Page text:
Here you can find a list of abstracts from previous speakers that have joined us for a LJDM seminar. Links to recordings will also be posted here!
Wednesday 3rd of November 2021
Dr Mohsen Mosleh (University of Exeter)
Understanding and reducing the spread of misinformation online
There has been a great deal of concern about the negative impacts of online misinformation on democracy and society. In this talk, I provide an overview of my research on understanding why people share misinformation and how to combat spread of low-quality content online. I first focus on the why question and describe a hybrid lab-field study in which Twitter users (N=1,901) complete a cognitive survey. I show that people who rely on intuitive gut responses over analytical thinking share lower quality content. I then build on this observation with a Twitter field experiment (N= 5,379) that uses a subtle intervention to nudge people to think about accuracy. I show the intervention significantly improve the quality of the news sources they shared subsequently. Finally, I will talk about a follow-up study where we directly correct Twitter users (N=2000) who shared misinformation by replying to their false tweets by including a link to the fact-checking website. We show that unlike the subtle accuracy nudge, the direct public correction results in users sharing lower quality content. Our experimental design translates directly into an intervention that social media companies could deploy to fight misinformation online.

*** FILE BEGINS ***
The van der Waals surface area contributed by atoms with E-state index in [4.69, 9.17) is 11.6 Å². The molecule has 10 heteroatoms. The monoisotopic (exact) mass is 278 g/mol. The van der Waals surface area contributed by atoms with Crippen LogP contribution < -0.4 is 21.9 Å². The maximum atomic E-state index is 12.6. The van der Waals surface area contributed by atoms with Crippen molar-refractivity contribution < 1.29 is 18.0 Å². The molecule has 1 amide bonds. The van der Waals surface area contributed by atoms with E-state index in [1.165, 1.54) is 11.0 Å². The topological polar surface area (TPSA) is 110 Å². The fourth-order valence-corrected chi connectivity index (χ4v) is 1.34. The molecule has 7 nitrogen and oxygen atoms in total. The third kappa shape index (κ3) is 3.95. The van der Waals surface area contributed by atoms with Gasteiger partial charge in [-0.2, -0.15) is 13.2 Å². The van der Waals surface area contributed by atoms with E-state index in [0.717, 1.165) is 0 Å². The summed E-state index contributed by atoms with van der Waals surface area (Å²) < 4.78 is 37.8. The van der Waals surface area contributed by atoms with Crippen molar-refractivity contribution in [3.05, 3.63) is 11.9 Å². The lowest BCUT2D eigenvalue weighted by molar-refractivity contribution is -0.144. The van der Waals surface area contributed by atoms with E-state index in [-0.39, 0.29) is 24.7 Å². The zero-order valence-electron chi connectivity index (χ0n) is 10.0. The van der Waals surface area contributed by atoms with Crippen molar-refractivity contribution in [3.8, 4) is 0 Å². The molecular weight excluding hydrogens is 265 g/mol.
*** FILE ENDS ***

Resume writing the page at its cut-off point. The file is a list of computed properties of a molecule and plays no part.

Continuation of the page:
Wednesday 17th of November 2021
Professor Ken Manktelow (University of Wolverhampton)
Peter Wason: Beyond reasoning
Peter Wason spent his entire career as a psychologist, from undergraduate to emeritus, at UCL. His research was characterised by extraordinary creativity: he was the principal instigator of a whole field, the psychology of reasoning, and introduced many of the methods, and some of the important theoretical ideas, that remain current to this day. Two of the most important figures in the field were students of his at UCL, as were many others. He also made important contributions to psycholinguistics, pure and applied, and to the study of writing. In this talk, based on a recently published biography, we shall look at aspects of his background and personal history that help explain how he did what he did.
Wednesday 24th of November 2021
Dr Claire Heard (LSE)
Title: Acting pro-socially? Factors influencing the decision to provide first aid during single and mass casualty events.
There is a growing appreciation of the potential role the public could play in responding to mass casualty events (e.g. the 2017 Manchester Arena Bombing). However, most research on people’s willingness to provide first aid has focussed on smaller scale emergency scenarios. Across 15 interviews with first-aid practitioner and 10 public focus groups (n=54), we investigated the factors which affect people’s decisions to offer first aid in response to three scenarios: a cardiac arrest, an acid-attack, and a mass-casualty event. Through thematic analysis, we identify barriers/facilitators to helping and differences between scenarios including beliefs about situational ambiguity and danger (uncertainty and risk), treatment urgency, first-aid skill simplicity, the role of other bystanders, and differing emotional responses to the emergency.